Over the past several months I have written what I thought were some pretty good posts and they hardly got a look. I am astounded that the number 1 post of all time on Grace Digest is one about Gov. Sarah Palen. She is still a headline maker and we aren’t done seeing her smiling face on national TV just yet.

Interestingly, most of the readers of posts ranked 2 and 3 are from the African continent, and over whelmingly so. I wonder why that is?

Just as interesting, the post ranked in 5th place has drawn mostly readers from the British Isles, perhaps as much as 85 to 90%.

Not surprisingly a short series on the Deity of Jesus and other similar posts hardly got a notice. Some of those topics I am most passionate about, and am sure are largely neglected by most Christian bloggers, are perhaps not posted for a reason; no one reads them.

One would reason that blogs in the category of “Christian” and with largely a church of Christ readership would have some posts about the foundations of the historic Christian faith but alas a cappella singing, discussions about how many ways a Christian can be lost and why, how church A does something different than church B and who is in and who is out because of it continue to get top billing.

I once asked on my blog why was it necessary for Jesus to be born of a virgin. One fellow said “I’ll have to think about it and get back to you” and that was about it. Most of what I am seeing on “Christian blogs” is at best “theology lite”; Not all, but most.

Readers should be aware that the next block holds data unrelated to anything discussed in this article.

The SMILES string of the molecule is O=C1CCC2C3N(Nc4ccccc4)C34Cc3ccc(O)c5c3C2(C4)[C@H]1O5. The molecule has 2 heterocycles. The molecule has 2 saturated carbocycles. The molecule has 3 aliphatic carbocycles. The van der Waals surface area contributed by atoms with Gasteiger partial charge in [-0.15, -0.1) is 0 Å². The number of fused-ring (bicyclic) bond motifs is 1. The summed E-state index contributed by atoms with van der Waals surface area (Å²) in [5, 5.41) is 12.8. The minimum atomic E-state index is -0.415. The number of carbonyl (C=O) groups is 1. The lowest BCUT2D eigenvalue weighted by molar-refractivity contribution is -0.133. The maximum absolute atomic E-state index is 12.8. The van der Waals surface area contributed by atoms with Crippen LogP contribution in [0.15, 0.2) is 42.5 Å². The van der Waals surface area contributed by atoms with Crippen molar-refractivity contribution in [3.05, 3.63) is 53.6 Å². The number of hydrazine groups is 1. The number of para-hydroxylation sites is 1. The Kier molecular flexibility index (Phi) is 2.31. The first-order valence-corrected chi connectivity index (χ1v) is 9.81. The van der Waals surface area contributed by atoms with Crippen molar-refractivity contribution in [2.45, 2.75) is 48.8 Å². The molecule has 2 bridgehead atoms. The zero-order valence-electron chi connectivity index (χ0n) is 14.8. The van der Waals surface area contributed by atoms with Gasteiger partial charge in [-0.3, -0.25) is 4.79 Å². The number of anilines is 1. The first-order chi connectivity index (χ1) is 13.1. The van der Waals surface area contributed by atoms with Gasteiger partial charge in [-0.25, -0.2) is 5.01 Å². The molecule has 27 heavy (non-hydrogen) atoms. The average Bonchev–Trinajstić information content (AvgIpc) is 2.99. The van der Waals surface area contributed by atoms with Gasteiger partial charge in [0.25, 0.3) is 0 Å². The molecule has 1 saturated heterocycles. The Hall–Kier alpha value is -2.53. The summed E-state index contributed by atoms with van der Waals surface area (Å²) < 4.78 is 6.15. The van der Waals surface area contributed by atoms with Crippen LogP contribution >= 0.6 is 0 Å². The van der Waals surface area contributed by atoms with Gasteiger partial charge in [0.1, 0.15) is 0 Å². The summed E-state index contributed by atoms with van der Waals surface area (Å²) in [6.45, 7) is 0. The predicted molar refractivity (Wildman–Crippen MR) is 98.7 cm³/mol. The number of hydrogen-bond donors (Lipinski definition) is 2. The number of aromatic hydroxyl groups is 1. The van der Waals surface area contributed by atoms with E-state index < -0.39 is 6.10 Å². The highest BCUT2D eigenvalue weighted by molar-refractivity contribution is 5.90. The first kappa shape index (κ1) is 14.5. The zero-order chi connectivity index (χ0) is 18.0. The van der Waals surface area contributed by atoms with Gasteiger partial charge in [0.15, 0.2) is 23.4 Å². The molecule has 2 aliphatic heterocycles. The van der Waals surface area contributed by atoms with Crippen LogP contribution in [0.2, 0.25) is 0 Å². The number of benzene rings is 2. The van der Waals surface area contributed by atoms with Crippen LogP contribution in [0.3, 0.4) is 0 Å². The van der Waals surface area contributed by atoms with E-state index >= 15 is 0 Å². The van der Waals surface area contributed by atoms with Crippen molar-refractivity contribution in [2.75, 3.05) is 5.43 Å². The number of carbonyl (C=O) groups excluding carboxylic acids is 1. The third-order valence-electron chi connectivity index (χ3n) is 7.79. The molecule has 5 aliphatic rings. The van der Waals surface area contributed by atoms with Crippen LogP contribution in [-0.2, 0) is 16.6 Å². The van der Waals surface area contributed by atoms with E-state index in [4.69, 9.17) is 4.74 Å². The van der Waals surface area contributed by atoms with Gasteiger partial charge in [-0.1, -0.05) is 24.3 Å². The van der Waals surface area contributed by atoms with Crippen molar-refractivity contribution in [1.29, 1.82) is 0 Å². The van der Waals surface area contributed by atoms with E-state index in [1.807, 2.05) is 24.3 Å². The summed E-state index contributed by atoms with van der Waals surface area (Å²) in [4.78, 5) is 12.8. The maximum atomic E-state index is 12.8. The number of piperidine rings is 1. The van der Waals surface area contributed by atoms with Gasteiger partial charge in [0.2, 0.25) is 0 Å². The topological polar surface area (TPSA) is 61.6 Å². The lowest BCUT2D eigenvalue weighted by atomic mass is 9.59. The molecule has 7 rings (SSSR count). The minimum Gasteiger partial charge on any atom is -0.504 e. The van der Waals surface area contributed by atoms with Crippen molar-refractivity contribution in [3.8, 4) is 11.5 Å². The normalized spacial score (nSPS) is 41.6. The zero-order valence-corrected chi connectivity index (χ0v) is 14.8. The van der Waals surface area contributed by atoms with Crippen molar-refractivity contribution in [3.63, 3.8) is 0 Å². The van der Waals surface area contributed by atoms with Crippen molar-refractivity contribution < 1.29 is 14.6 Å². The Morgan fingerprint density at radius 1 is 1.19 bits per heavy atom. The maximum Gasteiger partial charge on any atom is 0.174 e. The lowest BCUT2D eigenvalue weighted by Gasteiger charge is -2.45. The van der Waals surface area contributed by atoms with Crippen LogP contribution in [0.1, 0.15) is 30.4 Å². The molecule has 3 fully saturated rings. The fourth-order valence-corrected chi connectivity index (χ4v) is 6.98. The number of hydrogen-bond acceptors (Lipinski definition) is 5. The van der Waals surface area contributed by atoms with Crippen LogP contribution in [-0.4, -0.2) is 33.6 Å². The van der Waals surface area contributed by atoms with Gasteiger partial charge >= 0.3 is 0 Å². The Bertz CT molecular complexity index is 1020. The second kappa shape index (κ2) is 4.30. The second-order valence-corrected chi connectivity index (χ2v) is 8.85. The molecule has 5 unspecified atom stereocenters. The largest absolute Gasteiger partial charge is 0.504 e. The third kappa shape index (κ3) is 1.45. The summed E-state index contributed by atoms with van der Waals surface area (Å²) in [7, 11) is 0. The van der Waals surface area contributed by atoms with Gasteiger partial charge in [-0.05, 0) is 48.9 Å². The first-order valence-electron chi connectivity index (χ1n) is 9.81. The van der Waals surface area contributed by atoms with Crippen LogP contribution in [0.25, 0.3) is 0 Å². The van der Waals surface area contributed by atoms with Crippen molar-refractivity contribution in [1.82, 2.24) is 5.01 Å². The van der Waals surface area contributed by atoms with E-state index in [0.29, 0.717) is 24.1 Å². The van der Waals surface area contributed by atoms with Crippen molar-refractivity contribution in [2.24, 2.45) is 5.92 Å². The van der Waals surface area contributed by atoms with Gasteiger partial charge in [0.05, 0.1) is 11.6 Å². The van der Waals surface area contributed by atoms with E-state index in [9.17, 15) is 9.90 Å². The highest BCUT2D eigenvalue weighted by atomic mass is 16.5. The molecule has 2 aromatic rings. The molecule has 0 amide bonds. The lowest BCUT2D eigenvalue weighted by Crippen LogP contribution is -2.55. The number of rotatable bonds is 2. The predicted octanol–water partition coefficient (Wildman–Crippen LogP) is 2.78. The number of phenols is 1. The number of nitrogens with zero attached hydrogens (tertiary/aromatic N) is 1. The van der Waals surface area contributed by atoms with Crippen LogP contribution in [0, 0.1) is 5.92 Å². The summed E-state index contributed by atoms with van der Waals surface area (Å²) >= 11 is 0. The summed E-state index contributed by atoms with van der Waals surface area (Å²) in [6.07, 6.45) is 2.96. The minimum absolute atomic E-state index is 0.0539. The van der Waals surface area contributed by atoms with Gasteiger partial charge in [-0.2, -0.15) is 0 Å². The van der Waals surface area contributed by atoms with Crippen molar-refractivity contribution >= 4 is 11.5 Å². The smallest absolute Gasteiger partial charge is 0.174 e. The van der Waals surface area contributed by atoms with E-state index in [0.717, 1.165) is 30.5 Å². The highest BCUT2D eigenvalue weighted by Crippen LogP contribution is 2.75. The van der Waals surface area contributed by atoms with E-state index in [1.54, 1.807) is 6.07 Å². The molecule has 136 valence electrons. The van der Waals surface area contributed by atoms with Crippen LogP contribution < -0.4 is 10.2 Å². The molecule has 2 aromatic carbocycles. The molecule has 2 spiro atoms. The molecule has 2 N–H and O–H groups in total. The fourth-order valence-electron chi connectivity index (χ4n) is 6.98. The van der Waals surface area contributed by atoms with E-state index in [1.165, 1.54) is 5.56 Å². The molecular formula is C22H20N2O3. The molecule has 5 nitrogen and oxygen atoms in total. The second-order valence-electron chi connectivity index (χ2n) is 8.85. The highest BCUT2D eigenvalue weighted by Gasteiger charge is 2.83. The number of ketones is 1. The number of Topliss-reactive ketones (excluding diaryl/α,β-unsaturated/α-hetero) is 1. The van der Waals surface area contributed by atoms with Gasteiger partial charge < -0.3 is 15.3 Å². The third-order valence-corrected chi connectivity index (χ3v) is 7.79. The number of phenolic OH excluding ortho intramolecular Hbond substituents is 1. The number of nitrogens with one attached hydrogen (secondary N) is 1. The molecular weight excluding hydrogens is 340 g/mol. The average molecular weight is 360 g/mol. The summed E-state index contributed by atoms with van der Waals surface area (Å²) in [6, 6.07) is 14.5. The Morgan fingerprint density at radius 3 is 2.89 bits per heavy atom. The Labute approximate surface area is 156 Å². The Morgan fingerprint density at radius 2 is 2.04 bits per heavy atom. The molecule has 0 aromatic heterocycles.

I know mine is far from being among the best blogs but I do enjoy the exercise and when I get an occasional private message or email from someone who says they have been helped or encouraged by reading I know it is not completely in vain.

Trey Morgan, John Dobbs, Patrick Mead, Jay Guinn and others have great blogs, some of them with very intersting glimpses into the lives of their families, friends, and their interests. I enjoy those very much. At 64 years and counting down, my life is far too boring  to open the window very often.

Thanks for reading and for your encouragement.

for Jesus,

On Grace Conversation

When Todd Deaver announced that he, Jay Guin, Phil Sanders, and Greg Tidwell would have an online conversation addressing the inconsistencies of the traditional brothers in churches of Christ I was really hopeful and excited. Now GraceConversation.com has been up for a few weeks, each of the four men has made statements, and those statements have received hundreds of comments from readers like me. What I fail to see at this stage of the discussion is any progress toward a common understanding of what should be grounds for “fellowship”, or “dis-fellowship” of other Christians. 

Any conversation about Christianity and the Bible is pointless unless it is founded upon truth. The whole idea I would think is to find truth and to dispel error. What I am seeing in GraceConversation is the hyper-traditionalists restating many of the same old tired propositions, handed down from legalists who espoused the same views fifty or so years ago. 

Hyper-traditionalists hold these views that I completely disagree with. 

1. The total membership of churches of Christ (living and dead and future members) is the exact same body as the body of Christ universal (catholic). They believe when the word “church” is used in the Bible it is the “Lord’s church” that every coC member understands to be only churches of Christ and perhaps other Restoration Movement branches.

Not one of the founders of the Restoration Movement believed this. In fact, the whole idea of the “Unity of all Christians” made it plain that the Campbell’s, Stone, and others believed there were Christians in other churches. There would be no Restoration Movement but for the ministries of Baptists and Presbyterians.